According to Immigrations and Customs Enforcement (ICE), the average cost for holding an undocumented immigrant in detention is $119 per day. Yet alternative methods of tracking can run between 17 cents to $17.78 per day. Due to the sequester, the Department of Homeland Security has released 2,000 undocumented immigrants in recent weeks and will release another 3,000 in March according to an Associated Press report. Immigrants who are released and placed in an alternative detention (ankle bracelets and parole) still face deportation and have to follow reporting requirements with ICE.
Despite the releases being limited and the reality that the immigrants who have been let go are still being monitored, Department of Homeland Security Secretary Janet Napolitano still regrets the way in which immigrant detention has been handled in the sequester crisis. According to Alicia Caldwell of the Associated Press:
“The states where immigrants were released include Arizona, California, Georgia and Texas.
The White House has said it was not consulted about the releases, and Homeland Security Secretary Janet Napolitano has acknowledged they occurred in a manner she regrets. White House spokesman Jay Carney on Wednesday said the government had released “a few hundred” of the roughly 30,000 illegal immigrants held in federal detention pending deportation proceedings. Carney said the immigrants released were “low-risk, noncriminal detainees,” and the decision was made by career ICE officials.”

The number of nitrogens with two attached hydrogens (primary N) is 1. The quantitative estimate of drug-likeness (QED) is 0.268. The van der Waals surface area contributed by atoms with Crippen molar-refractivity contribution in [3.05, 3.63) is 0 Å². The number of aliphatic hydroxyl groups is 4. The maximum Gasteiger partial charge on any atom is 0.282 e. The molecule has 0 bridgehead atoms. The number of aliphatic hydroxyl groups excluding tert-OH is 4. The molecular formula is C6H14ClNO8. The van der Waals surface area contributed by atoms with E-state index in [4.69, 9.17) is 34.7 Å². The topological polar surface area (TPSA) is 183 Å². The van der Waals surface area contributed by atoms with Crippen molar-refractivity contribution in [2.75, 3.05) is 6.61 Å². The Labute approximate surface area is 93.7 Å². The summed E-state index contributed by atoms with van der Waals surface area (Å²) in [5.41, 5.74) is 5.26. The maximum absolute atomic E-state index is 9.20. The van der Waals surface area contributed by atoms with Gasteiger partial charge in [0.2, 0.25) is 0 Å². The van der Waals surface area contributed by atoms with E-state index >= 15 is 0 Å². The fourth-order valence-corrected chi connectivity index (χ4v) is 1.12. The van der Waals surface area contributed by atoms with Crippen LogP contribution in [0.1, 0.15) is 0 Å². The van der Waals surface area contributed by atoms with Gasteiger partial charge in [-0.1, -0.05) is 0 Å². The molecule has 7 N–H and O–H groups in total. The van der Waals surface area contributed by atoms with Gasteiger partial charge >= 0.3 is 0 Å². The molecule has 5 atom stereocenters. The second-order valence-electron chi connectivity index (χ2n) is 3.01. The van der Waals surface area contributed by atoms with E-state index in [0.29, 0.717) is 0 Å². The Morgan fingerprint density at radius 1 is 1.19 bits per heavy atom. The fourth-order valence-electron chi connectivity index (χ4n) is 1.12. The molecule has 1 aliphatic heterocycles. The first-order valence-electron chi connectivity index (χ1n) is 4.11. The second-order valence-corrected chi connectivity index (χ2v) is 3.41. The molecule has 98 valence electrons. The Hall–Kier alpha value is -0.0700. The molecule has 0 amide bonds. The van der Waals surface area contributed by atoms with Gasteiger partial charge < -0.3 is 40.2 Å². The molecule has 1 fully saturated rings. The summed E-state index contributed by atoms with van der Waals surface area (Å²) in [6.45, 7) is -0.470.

In dealing with the budget cuts resulting from the sequester, the Department of Homeland Security has an opportunity to see if it can monitor detainees more efficiently and more humanely. A PBS Frontline report from October 2011 showed that there were over 170 allegations of sexual abuse in the previous four years. And recent reports show that ICE has been aggressively pushing to increase it deportation (and along with that comes immigrant detention) numbers to meet certain targets. Given the criticisms of how ICE has handled detainees in the recent past, the current budget crisis gives DHS and the Obama administration a chance to try some new tactics for monitoring immigrants who may very well be eligible for legalization in an upcoming comprehensive immigration bill.